ADVANCEMENT 42 lattei-‘s benefit, by way or nntlcipation of the share it hlch the chiid wiil inherit in the father's estate and intended to be deducted thereli-oni. It is the latter circumstance nhich differentiates au advancement from
- 1 gift oi- a ionii. Gi-attain v. Grnttan, 18
Ili. 167. 65 Am. Dec 7 6; Beriuger v. Iintz. 188 Pa. 364, 41 M1. 043; Dniigherty v. Rog- ers. 119 Ind. 254, 20 N. E. 779. 3 L. R. A. 847: Hattersley v. Bissett, 51 N. .I Eq. 59?, 20 Atl. 15:7, 40 Am. St. Rep. E32: Chase v. Elwing. 51 Bari) (V. Y.) 597: Osgood v. Breed. I7 l\I.iss .0 Ni olas v. Nicholas. I00 \'a. (360, 42 S. E‘. (‘.69-, Vioore v. Freeman. 50 Ohio St. 592. 35 1\' 171. 502; Appeal of Porter. 94 P1. 33°~ Bisscli v. Bissell, 120 Iowa. 127. N W. 465; In re Allen's Estate, 207 Pa. 3... 56 Atl. 928.
Aduincement, in its ieirni ncceptntiou, does not invoive the idea of ohi1,;.:itiou or future lia- hiiity to answer. It is a pure and irrevoeah gift miide by -.1 parent to a child in anticipa- iion of such child's future share of the parent's Appesil of Yundt. 13 Pa. 590. 53 Am. Dec. -.196 An ndvaneeinent is any proiision by a parent made to and accepted by a tiiii out of his est either in money or property, during his life ime, over nnd above the obiir,:ation of the parent for niainieuance and education. Code Ga. 2379 An “advancement by portion," I\ I1 the meaning of the stattltt‘. is [1 sum given by :1 pnrent to estnhlish n cliiitl in life, (a., In starting him in business.) or I'D mnke a pro sinn for tile ciiiiil. L-is on the iuarringe of a daughter) L. R. 20 Eq. 155.
ADVANCES. Moneys paid before or in siluiiice of the proper tlnie of payment; inuiity or coniniodjties furnished on credit; .1 loan or gift, ul‘ money uihanced to be r€.~ iuid L-oiiditional.ly. \'aii v. Vail, 10 Barb. (I\. Y.) (B.
Tins word, when taken in its strict legal sense, does not mean gifts, (a(1\'nneen1enta,) and does mean :1 sort of loan: and, when taken in its ordinary and usual sense, it icnludes both loans and gifts.—io:ins more readiiy, perhaps. than gifts. Noian v. Bol- ton, 25 Ga. 355.
Payments advanced to the owner of prop- erty by u factor or hi-olcer on the price of goods which the latter has in his haiiils. or is to receive, for sale. Laflln. etc., Powder Co. v. Burkhardt, 97 U. S. 110, 24 L. Ed. 973.
AIDVANTAGIUM. In old pleading. An advantage. On. Ent. 4S-1; TLm'nsh_ Pl. 50.
ADV]-INA. In Roman law. One of foreign birth, who has left his own country and settled elsenbere, and who has not ac- quired citizensliip in his new loc:il.ity; often called olbimus. Du Cange.
ADVENT. A period of time recognized by the English common and ecciesizistical law, iieginning on the Sunday that falls either upon St. Andrew‘: day, being the 30th of November, or the next to it, and continuing to Christmas day. Wharton.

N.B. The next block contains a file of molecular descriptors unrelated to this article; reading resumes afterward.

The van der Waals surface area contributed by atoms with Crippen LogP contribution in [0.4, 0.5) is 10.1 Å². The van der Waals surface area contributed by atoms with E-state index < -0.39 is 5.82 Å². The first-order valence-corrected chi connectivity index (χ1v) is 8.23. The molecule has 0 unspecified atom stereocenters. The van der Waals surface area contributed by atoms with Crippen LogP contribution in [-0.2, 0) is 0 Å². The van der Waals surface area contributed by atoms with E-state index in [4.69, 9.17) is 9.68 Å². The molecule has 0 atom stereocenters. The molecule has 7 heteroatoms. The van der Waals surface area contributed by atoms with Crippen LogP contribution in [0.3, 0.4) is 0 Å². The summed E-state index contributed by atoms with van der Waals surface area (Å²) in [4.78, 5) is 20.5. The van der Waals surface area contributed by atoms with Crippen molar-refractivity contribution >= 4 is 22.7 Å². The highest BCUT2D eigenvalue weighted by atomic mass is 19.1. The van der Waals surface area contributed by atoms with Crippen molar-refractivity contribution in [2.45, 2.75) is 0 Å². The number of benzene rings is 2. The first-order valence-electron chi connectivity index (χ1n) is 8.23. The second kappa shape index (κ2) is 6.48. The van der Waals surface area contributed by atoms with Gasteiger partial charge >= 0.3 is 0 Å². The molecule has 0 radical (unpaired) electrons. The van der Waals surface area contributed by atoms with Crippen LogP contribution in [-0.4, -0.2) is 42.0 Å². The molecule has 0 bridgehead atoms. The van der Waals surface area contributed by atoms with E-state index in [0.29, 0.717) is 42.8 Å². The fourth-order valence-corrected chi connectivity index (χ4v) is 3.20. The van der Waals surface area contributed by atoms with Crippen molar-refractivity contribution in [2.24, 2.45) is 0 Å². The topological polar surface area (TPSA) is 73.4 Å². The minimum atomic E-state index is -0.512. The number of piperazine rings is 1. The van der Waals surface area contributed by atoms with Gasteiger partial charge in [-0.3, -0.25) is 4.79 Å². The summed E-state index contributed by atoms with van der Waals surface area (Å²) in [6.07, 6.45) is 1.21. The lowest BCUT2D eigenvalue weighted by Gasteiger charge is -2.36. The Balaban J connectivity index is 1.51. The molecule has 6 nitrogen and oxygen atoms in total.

ADVENTITIOUS. That which comes incidentally, fortuitously, or out of the regu- lar course. “Advent_lt.ious value" of lands, see Central R. Co. v. State Boaid of Assessors. 4.‘) N. J. Low. 1, '7 Atl. 306.
ADVENTITIIIS. Lat. Fortuitons; icnidentni; that which comes from an unus- ual source. Aclvnititia hmia, are goods which fall to a man otherwise than by inheritance Ad-L-cii.titi4z dos is a dowry or portion given by some friend other than the parent
ADV]-JNTIJRA. An mlventnie. 2 Mon. Angl. 61:3; Tonnsli Pl. E0. Fiotson. jet- son, and lagon are styled arit-rziitimt mar-is (adventures of the sea.) Hale, De Jure Mar. pt. 1, c. 7.
ADVENTURE. In 1ne1'en.ntile law. Sending goods a‘nro'ifl nniler charge of £1 sn- perciirgo or other 2l_!.'Ent. at the risk of the SE[l(i(‘1‘. to be disposed of to the host. advantage for the benefit of the owners.
The goods theniseives so sent.
In marine insurance. A very usuai
word in poiicies of marine insuiance, and everywlirre used as synonymous, or nearly so, with "iieri' ." It is often used liv ihe writers to describe the entciprise or voyage as a "lllflrille ndvcnture” insured against Moor:-s v Louisville Unilerwriteis (C. C.) 1-1 Fed. 233. —Adventiu-e, bill of. In mercantiic low A iiriting signed by a uiercii-in.t, stntir 7 that the property in goods Si.L-lpfitd in his name he- iongs to another. to the adventure or chance of vihich the person so nu ned is to stand. \\Ili] a covenant from the merchant to account to him for the produce Gross adventure. In maritlme Ian. _A loan on botlomry. So named he c:iir.-- the lender, in case of a ios, or expense incurred for the connnon safety, must contribute to the grass or grnerai avei igc.—Juint adventure. A C0l!1l.l.]el'cI2ii or muriiiine entci-prise lIl'lli'.'l‘lhii'.€Il h_v severai _pe=i‘~"Ins joiniiy: a limited p:irlnersliip,—not iimited in the statutory sense as to the iiahiiit_y of the partners, but as to its S((JI)e and durntion. [toss v. Wiilett, 76 Hun, 211. 27 N. Y.. Supp. 785.
ADVERSARIA. (From Int. things remarked or reud_v at hand.) menioianda. common-place hooks.
ADVERSARY. A litigant-opponent, the opposite party in a writ or action.
ADVERSARY PROCEEDING. Out‘ having opposing parties‘, contested, as dis tingnislied from an em pm-to amilicatieii: one of which the party seeking relief has given legal warning to the other x\:‘i1'ty, and alfoi-fled the latter an opportunity to contest it.
ADVERSE. Opposed: contrary; in re- elstiince or opposition to 11 claim, application, or proceeding.
As to adverse “C1ntm." "Enjo_vment," “Possession," “User," “Verdiet," “\\’itness,"
see those tlues.